Finding the help we need: the state of mental health care in rural communities
The Methow Valley is located in one of the most rural counties in Washington State. Most of us revere the beautiful peaks and fertile valleys of our mountain home, but many of our neighbors struggle precisely because of our isolated location. When faced with depression, anxiety, bipolar disorder, or other mental health issues, the resources they need are just not available.
In Rural Health People (2010), state offices of rural health identified “access to mental health care and concerns for suicide, stress, depression, and anxiety disorders…as major rural health concerns.” Suicide rates in rural counties are as much as 54 percent higher than in their urban counterparts. The presence of more than one mental disorder—depression, bipolar disorder, anxiety, and others—especially left untreated, is a major risk factor for suicide. Inadequate access to mental health services in rural areas leaves many without proper care.
What do mental health services in Okanogan County look like?
Three-quarters of rural counties do not have access to a psychiatrist—a mental health doctor who can prescribe medication. Okanogan County has one psychiatrist specializing in geriatric psychiatry, located an hour away from the Methow in Omak. As in most rural counties, there is no child psychiatrist in Okanogan.
In addition, free or low-cost mental health care is alarmingly limited in rural areas. While Room One, with the help of valuable partnerships, is able to provide free-of-charge mental health counseling twice monthly, we can only accept adult clients who have no insurance.
Unfortunately, many clients in need of these services may fall into a growing group of people who are underinsured. They have insurance, but it does not adequately cover mental health care. Funding cuts have caused Okanogan Behavioral Healthcare, our county’s primary mental health care provider for low-income residents, to reduce services and limit free or sliding scale payment opportunities. Medicaid (federal health insurance for adults living far below the poverty line and low-income children) reimburses mental health care providers at a fraction of the true costs for services; as a result, many providers cannot accept Medicaid insurance.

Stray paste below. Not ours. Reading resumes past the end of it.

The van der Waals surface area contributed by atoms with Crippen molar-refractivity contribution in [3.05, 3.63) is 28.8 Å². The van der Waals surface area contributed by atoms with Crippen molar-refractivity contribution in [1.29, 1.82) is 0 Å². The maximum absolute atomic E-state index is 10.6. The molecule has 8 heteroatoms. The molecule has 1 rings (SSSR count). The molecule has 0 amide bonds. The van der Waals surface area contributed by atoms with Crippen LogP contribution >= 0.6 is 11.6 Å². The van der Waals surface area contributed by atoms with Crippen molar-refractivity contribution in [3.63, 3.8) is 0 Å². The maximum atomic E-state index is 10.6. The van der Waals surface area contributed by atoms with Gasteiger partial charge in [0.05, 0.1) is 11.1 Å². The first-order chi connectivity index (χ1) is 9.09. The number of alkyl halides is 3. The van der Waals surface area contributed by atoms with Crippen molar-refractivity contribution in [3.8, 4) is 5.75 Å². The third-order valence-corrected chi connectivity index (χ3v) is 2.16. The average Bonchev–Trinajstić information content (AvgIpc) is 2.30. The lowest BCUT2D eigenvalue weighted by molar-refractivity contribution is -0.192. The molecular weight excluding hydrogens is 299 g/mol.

What does this mean for the Methow Valley?
At Room One we partner with our clients to mitigate the consequences of limited mental health services. Burdened with a debilitating mental health issue, a person’s well-being, relationships, employment, and ability to contribute to the greater community suffer. Inadequate mental health care is an intractable problem across rural counties; the Methow Valley is no exception.
What can we do as a community?
Room One has initiated quarterly meetings of local mental health providers to strategize ways to address the pressing mental health needs in our community. Together we are assessing virtual technologies to support those affected by substance abuse, improving communication to reach those most at-risk in our community, and developing support groups to touch as many as possible. Many of these providers accept Medicaid, despite the low reimbursement rate. These collaborative efforts have helped Room One start to fill a critical gap in mental health resources to low-income residents.
Fortunately, most mental health disorders are treatable. Through the support of friends, family, counseling, and medical services, most people can find relief from debilitating disorders.
As we pursue critical policy-level changes we can get a start in our own community. We can help to de-stigmatize mental health disorders and treatments by accepting our own struggles and those of our friends and families. We can support each other in finding the help we need.
To read more about rural mental health issues, check the High Country News, a literary journal of the West. Ray Ring’s article about his brother provides a compelling account of how limited rural mental health care can affect each and every one of us. Read it at: http://www.hcn.org/issues/367/17608